United States GAO General Accounting Office Washington, D.C. 20548 National Security and International AfTairs Division B-279127 July 13,1999 The Honorable Warren B. Rudman Chairman Presidential Special Oversight Board for Department of Defense Investigations of Gulf War Chemical and Biolog&al Incidents Subject: Gulf War Illnesses: Evaluation of DOD’s Investigative Processes Dear Mr. Chairman We are pleased to appear before your Board today to discuss our report dealing with the Department of Defense’s Office of the Special Assistant for Gulf War Illnesses. Enclosed is a copy of my prepared statement. \ We will make copies available to others upon request. If you, members of the Board, or your staff have questions concerning my statement, please contact me on (202) 512-5140. Major contributors to this statement were William Cawood and Steve Fox. Sincerely yours, Mark E. Gebicke Director, National Security Preparedness GAOMXAD-QQ219R Gulf War Ilhesses ENCLOSURE ENCLOSURE STATEMENT BEFORE THE PRESIDENTIAL SPECIAL OVERSIGHT BOARD FOR DEPARTMENT OF DEFENSE INVESTIGATIONS OF GULF WAR CHEMICAL AND BIOLOGICAL INCIDENTS Mr. Chairman and Members of the Board: We are pleased to be here to discuss our February 1999 report on the Department of Defense’s (DOD) Office of the Special Assistant for Gulf War Illnesses (OSAGWI).’ This report dealt with (1) DOD’s progress in establishing an organization to address Gulf War illnesses issues and (2) the thoroughness of OSAGWI’s investigations into and reporting on servicemembers’ potential exposure to chemical or biological agents during the Persian Gulf War. The report was prepared at the request of the Ranking Minority Member of the House Committee on Veterans Affairs. Today, I plan to first provide a brief summary and then provide some background information and more details about our specific findings. SUMMARY In the face of severe criticism by veterans and others on the handling of Gulf War illnesses issues, DOD established OSAGWI in November 1996. Since then, DOD has made progress in addressing issues related to Gulf War illnesses. It has (1) signiscantly increased the emphasis and resources committed to determinin g the cause(s) of Gulf War veterans’ health problems, (2) improved communications with veterans, and (3) identified chemical and biological warfare force protection issues requiring attention. In reviewing six of the eight case narratives that OSAGWI had published at the time of our review, we found that OSAGWI generally followed its established investigation methodology and used appropriate investigative procedures and techniques. However, we found significant weaknesses in the scope and quality of OSAGWI’s investigations in three cases that were not evident in the other three. These weaknesses included failures to (1) follow up with appropriate individuals to cor&irm key evidence, (2) identify and ensure the validity of key physical evidence, (3) include important information in the case narratives, and (4) interview key witnesses. Despite these weaknesses, the preponderance of evidence led us to agree with OSAGWI’s conclusions about the likelihood of the presence of chemical warfare agents in five of the six cases reviewed. The one exception involved OSAGWI’s conclusion that a potential exposure of U.S. Marine Corps personnel to a chemical agent during a mine breaching operation was “unlikely.” We believe this conclusion needs reassessment because OSAGWI overlooked some important information it had regarding this case. OSAGWI also considered, but did not include, other relevant information in this case narrative. Gulf War Illnesses: Procedural and Reuortine Immovements Are Needed InD0 D’s Inves&ptive Processes CGAO/NSIADQ9-59.Feb. 26, Page 2 GAO/NXAD99-219R Gulf War Illnesses ENCLOSURE ENCLOSURE In all six cases OSAGWI missed an opportunity to perform more complete investigations because it did not use potentially valuable sources of relevant information in DOD and Department of Veterans Affairs (VA) clinical databases. We noted that the lack of effective quality assurance policies and practices in OSAGWI’s investigating and reporting processes contributed to the weaknesses we found. With that overview, let me set the stage on OSAGWI’s origin and mission-and how we did our review. BACKGROUND Of the more than 100,000 Gulf War veterans who have participated in DOD or VA health examination programs, many have reported a wide array of health complaints and disabling conditions. Some veterans suspect that their health problems may be linked to chemical or biological agents, but a variety of other causes have also been suggested. Following the war, DOD claimed that chemical weapons were not present in the Gulf War theater. However, it later acknowledged that some U.S. troops might have been exposed to chemical agents. Veterans cited other incidents of potential exposure. DOD established OSAGWI in 1996 to restore public confidence in its efforts to deal with Gulf War illnesses issues. Its primary missions are to (1) establish effective communications with veterans and veterans groups, (2) investigate and report on incidents of possible chemical or biological exposures, and (3) apply lessons learned from the Gulf War experience to better protect U.S. servicemembers on a contaminated battlefield. Each OSAGWI investigation into possible exposures to chemical or biological warfare agents results in a summation document called a case narrative. This document is expected to contain all important investigative facts as well as OSAGWI’s assessment of the likelihood that servicemembers were exposed. The standard OSAGWI uses for its assessments is whether all available facts would lead a reasonable person to conclude that a chemical or biological warfare agent was or was not present. In reviewing the six case narratives, we (1) traced each statement in the case narratives to its underlying supporting documentation in OSAGWI files, (2) reviewed OSAGWI documentation associated with the incident to determine if all relevant information was included in the case narrative, (3) contacted key sources of intormation to verify the accuracy and completeness of the information these sources provided to OSAGWI, (4) independently sought other sources of information, and (5) contacted key participants not originally interviewed to determine if relevant information was available that might affect OSAGWI’s assessment. With that backdrop, let me get into our findings in more detail. Page 3 GAO/NSIAD-QQ-219RGulf War Illnesses ENCLOSURE ENCLOSURE DOD HAS MADE PROGRESS IN ESTABLJSHTNG AN ORGANIZATION TO ADDRESS GULF WAR ILLNESSES ISSUES In the past few years, DOD has clearly exerted increased emphasis on determining the cause(s) of Gulf War veterans’ health problems. Since OSAGWI was established, the-staff assigned to deal with Gulf War illnesses issues has increased from 12 to about 200 in 1998. The operating budget also increased from $4.1 million to $29.4 million in the same time frame. To improve communications with veterans, OSAGWI has cleared a large backlog of veterans’ inquiries, used a toll-free hot line, established an internet web site, begun publishing a newsletter, and assisted veterans in obtaining medical examination and other services at DOD and VAfacilities. Within its first year of’operation, OSAGWI successfully cleared a backlog of 1,200 veterans’ inquiries through personal telephone calls and received an additional 1,200 letters and 2,700 e-mail messages. By January 1,1999, OSAGWI had reiteived 2,850 letters and 4,906 e-mail messages. OSAGWI officials met with the public and veterans at 18 town hall meetings and appeared at 41 national veterans’ conventions. Its internet site reportedly receives over 60,000 inquiries each week, and over 12,000 individuals receive OSAGWI’s bimonthly newsletter. Moreover, after OSAGWI completes an investigation and publishes the corresponding case narrative, it sends to each directly affected veteran a letter that contains a synopsis of the investigation’s results. OSAGWI also identified several areas needing improvement on the basis of its experience in investigating and reporting on possible chemical, biological, or environmental exposures. OSAGWI is working with DOD and other executive branch agencies to implement these lessons learned. Specific examples of the lessons learned include the need for improving systems for tracking troop movements during a conflict so that accurate data is available to show where individuals or units were located on the battlefield at any point in time; improving wartime records development and post-war records management systems and addressing issues such as the lack of a uniform records management program for joint comman&, improving chemical and biological warfare agent detection equipment to make it less prone to false alarms and requiring doctrinal changes to collect and retain detector-produced printouts of detections; implementing techniques to better safeguard the health of deployed troops, such as deploying forward field laboratories early and taking samples to determine whether contamination may have occurred subsequent to the use of depleted uranium ammunition; and improving and implementing depleted uranium training programs. Page 4 GAO/NSLAD99219R Gulf War Illnesses ENCLOSURE ENCLOSURE INVESTIGATIVE AND REPORTING PROCEDURES HAVE VARIOUS WEAKNESSES We found procedural, investigative, or reporting problems in three of the six cases we reviewed that were not evident in the other three cases. Specifically, OSAGWI investigators sometimes failed to follow up with appropriate individuals to confirm key evidence, identify or ensure the validity of key evidence, include important information, and interview key witnesses. Despite these weaknesses, the preponderance of evidence led us to agree with the conclusions in OSAGWI case narratives concerning the presence of chemical warfare agents in all but one of the six cases reviewed. This one exception involved a potential exposure of U.S. Marine Corps personnel during a minefield breaching operation. OSAGWI concluded that an exposure in this case was “unlikely.” However, this case narrative did not include some key information contained in OSAGWI files. Specifically, we found the following. m OSAGWI had information regarding the presence of artillery fire that contradicted one of its primary determinations-that no artillery fire or chemical mines were present and therefore no means of chemical warfare agent delivery existed. n OSAGWI did not include information that chemical detection paper attached to a vehicle used in the operation changed color, indicating the potential presence of a chemical warfare agent. After reviewing all relevant information OSAGWI had in its files, we concluded that OSAGWI needed to reassess this case, taking into consideration this added information. The other two cases in which we found investigative or reporting weaknesses involved a possible exposure of (1) a servicemember to a mustard agent during an inspection of an Iraqi bunker complex and (2) servicemembers to chemical agents in Al Jubayi, Saudi Arabia. In the mustard agent case, OSAGWI did not follow up adequately to confirm whether an in-theater urinalysis test was admimstered. We found insufficient evidence to support the existence of such a test. Moreover, OSAGWl did not establish whether clothing tested for chemical warfare agent in this case actually belonged to the individual allegedly exposed. Finally, OSAGWI reached its conclusion without interviewing some key witnesses. Despite these weaknesses, the evidence in this csse supported OSAGWI’s conclusion that exposure to a chemical warfare agent was “likely.” In the case involving three reported incidents with potential exposure to chemical agents in Al Jubayl, Saudi Arabia, the available evidence generally supported OSAGWl’s conclusions that two of the reported incidents did not occur and that the presence of chemical agents was 9mlikely” in the other incident. However, OSAGWI did not include important information that would have made the case narrative more complete-that many of the individuals associated with this case had reported unusually high levels of health problems since their service during the Persian Gulf War. Without this information, a reader could conclude that there was little basis for concern about exposure to hazardous substances in this case. The case narrative also failed to mention that health problems affecting many individuals associated with this incident were among the first Gulf War illnesses- related in&&&s reported and the subject of several major DOD investigations and studies. Had Page5 GAO/NSIADgS-219R Gulf War lilmses ENCLOSURE ENCLOSURE OSAGWI included this information, it would have avoided any appearance that it had not completely reported what was known from the investigation. Moreover, OSAGWI did not adequately identify and coordinate some information developed during this investigation with the Naval Health Research Center for inclusion in its Gulf War illnesses research on Navy personnel (Seabees) who were in that area. For all six cases, we found that OSAGWI had not used DOD and VA clinical databases that contain information on the health of thousands of Gulf War veterans who may have symptoms of the types commonly associated.with Gulf War illnesses. Use of these databases is identified in OSAGWI’s methodology for conducting investigations, and they were used by OSAGWI in some other investigations. Their use might have provided leads regarding whether more investigative effort was needed in cases where exposure to chemical warfare agents or other environmental hazards might have occurred. During our review of the case narratives, we noted weaknesses in OSAGWI’s internal quality assurance practices that contributed to some of the problems we found. RECOMMENDATIONS To ensure that OSAGWI’s case narratives contain all the facts that have surfaced to date, we recommended that the Secretary of Defense direct the Special &sistant for Gulf War Illnesses to . revise the marine minefield breaching, the mustard agent, and the Al Jubayl case narratives to reflect the new and/or unreported information we identified and . examine whether OSAGWI’s conclusion in the marine minefield breaching case should be changed in light of the additional information known about this case. To enhance the thoroughness of OSAGWI’s investigative and reporting practices, we recommended that the Secretary of Defense direct the Special Ass&ant for Gulf War Illnesses to . use the DOD and VA Gulf War clinical databases to assist in designing the nature and scope of all OSAGWI investigations; = include relevant medical information in its case narratives where it is needed to fully explain incidents of possible exposure to chemical agents or other potential causes of Gulf War illnesses; and . ensure that OSAGWI’s internal review procedures provide that (1) those reviewing an investigation and related report are independent of the team investigating the incident and (2) steps are in place that will lead the reviewers to thoroughly check that all relevant information obtained by the investigation teams has been included in the case narrative reports, all conchrsions have been fully substantiated by the facts, and all logical leads have been pursued. . We further recommended that OSAGWI contact the Naval Health Research Center regarding the usefulness and desirability of comparing data between two units that served in the same area to determine whether veterans from the units were reporting the same types and numbers of symptoms. Page 6 GAO/NSUD99-219R Gulf War Illnesses ENCLOSURE ENCLOSURE AGENCY COMMENTS DOD generally concurred with the report and agreed to revise OSAGWI’s reports to include new or unreported data identified by our review and to use this information in reassessing case narrative findings. DOD stated that follow-up investigations were either planned or underway regardingthe three cases where we noted weaknesses. While DOD agreed to update the marine minefield - breaching case narrative, it also noted that there were still inconsistencies regarding the presence of artillery fire. DOD said that as part of its follow-up investigation, it would objectively consider all information and detail more completely the artillery issue and its relevance to whatever final assessment is made. DOD and VA disagreed with our recommendation that OSAGWI incorporate the use of DOD and VA clinical databases into its evaluations. Their disagreement was based on concerns that these databases might be inappropriately used to establish a causal relationship between an event and the medical findings of the registries. However, DOD agreed that the databases need to be examined and analyzed for what they can contribute to understanding the illnesses of Gulf War veterans. We agree that information from these databases should not be used to estabbsh a causal association and did not intend that this information should be used for such purposes. However, we continue to believe that these databases could provide relevant information to investigators about whether individuals who were at or near a site under investigation are reporting health problems. This information could then be combined with other information to help guide the nature and scope of OSAGWI investigations. DOD indicated that it would request the Naval Health Research Center to undertake the analytkal comparison we had recommended. DOD also commented that independent reviewers are critical to a thorough and acceptable report on its investigations. DOD added that this was the reason it had established its current multilevel review process. Mr. Chairman that concludes my prepared remarks. I will be happy to answer any questions you may have about our report. (702015) GAO/NSIAD-99-219RGulf War Illnm Ordering Information The first copy of each GAO report and-testimony is free. Additional copies are $2 each. 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Gulf War Illnesses: Evaluation of DOD's Investigative Processes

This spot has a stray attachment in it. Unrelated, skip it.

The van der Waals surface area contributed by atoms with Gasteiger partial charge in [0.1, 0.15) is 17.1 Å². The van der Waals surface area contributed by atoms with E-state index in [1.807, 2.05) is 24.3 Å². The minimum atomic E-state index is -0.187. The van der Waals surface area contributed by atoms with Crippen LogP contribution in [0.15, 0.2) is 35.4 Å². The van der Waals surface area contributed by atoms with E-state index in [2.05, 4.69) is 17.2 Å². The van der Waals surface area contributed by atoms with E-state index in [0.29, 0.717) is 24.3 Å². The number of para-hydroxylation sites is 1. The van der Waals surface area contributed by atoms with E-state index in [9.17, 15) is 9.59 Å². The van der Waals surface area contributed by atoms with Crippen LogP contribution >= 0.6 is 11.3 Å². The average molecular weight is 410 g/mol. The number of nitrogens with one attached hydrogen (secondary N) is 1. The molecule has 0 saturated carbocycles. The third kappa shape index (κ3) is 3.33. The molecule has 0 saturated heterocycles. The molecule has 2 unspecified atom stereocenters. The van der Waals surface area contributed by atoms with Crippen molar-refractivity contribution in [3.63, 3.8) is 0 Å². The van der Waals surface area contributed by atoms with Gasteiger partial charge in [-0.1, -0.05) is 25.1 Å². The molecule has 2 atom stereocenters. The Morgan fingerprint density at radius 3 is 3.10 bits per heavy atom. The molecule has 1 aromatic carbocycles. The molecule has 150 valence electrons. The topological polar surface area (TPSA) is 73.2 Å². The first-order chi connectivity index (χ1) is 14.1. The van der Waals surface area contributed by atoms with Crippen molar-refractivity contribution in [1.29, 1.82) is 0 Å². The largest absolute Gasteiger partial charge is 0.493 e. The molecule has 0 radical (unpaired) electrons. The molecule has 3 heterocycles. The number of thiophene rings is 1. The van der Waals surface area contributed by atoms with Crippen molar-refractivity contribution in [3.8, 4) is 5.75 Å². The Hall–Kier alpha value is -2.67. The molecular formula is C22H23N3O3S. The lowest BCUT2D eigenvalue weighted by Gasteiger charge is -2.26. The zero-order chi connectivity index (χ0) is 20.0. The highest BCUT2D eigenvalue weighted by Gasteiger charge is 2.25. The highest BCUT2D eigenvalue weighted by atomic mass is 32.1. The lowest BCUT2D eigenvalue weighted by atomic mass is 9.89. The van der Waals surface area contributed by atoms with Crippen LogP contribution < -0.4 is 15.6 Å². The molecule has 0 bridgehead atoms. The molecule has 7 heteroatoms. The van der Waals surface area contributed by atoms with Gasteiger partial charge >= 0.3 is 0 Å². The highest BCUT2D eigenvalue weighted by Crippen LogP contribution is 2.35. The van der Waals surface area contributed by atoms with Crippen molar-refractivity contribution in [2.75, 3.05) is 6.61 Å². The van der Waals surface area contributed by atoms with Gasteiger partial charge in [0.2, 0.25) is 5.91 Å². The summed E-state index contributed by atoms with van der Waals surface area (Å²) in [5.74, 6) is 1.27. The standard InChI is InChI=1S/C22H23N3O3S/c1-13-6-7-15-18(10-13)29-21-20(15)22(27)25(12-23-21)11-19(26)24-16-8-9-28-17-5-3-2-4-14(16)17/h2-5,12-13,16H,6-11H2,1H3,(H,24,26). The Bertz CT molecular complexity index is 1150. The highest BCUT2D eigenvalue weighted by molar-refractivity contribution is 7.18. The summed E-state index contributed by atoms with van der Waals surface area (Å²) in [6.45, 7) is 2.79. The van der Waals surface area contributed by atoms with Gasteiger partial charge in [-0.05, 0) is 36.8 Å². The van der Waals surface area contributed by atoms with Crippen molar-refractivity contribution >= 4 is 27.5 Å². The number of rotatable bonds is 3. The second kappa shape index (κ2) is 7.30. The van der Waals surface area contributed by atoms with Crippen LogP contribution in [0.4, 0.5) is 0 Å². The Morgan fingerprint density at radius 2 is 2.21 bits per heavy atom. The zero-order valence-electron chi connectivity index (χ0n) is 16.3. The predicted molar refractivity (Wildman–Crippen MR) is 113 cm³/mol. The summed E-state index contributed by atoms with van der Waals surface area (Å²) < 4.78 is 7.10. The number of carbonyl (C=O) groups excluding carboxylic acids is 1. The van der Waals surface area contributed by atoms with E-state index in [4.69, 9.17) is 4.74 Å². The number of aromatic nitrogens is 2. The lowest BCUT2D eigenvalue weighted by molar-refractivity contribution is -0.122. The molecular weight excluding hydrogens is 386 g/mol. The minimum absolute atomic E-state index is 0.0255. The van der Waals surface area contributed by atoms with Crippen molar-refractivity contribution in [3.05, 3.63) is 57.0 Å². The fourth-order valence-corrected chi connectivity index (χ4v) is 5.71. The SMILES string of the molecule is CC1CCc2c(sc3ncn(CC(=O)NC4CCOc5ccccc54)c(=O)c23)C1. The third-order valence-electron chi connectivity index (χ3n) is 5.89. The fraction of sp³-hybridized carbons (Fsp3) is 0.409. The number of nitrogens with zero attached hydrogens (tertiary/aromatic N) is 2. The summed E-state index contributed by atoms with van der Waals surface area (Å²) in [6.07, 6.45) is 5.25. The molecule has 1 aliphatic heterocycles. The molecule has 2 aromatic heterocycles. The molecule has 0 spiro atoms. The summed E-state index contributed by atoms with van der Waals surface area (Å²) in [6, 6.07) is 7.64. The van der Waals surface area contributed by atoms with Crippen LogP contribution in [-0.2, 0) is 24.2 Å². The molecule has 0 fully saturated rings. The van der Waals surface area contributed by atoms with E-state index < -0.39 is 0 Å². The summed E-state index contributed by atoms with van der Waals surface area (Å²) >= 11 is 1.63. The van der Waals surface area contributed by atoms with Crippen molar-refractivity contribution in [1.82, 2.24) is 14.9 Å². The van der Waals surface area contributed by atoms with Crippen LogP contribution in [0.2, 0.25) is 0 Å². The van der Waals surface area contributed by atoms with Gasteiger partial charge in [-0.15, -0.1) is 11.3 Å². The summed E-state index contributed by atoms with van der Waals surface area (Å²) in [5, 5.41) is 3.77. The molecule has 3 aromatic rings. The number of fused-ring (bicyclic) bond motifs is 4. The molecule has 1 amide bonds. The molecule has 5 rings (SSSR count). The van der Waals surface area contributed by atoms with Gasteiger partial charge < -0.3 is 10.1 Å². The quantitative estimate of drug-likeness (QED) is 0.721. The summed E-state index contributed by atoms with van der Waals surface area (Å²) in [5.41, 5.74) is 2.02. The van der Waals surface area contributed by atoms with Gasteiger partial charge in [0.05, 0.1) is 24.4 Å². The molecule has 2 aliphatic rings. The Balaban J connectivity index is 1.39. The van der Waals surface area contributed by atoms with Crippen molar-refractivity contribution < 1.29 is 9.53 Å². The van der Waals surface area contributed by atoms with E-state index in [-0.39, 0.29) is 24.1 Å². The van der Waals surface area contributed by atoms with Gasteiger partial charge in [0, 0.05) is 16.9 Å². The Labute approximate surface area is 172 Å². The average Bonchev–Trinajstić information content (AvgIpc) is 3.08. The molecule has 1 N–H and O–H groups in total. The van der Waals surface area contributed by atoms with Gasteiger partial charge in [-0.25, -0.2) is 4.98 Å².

Published by the Government Accountability Office on 1999-07-13.
Below is a raw (and likely hideous) rendition of the original report. (PDF)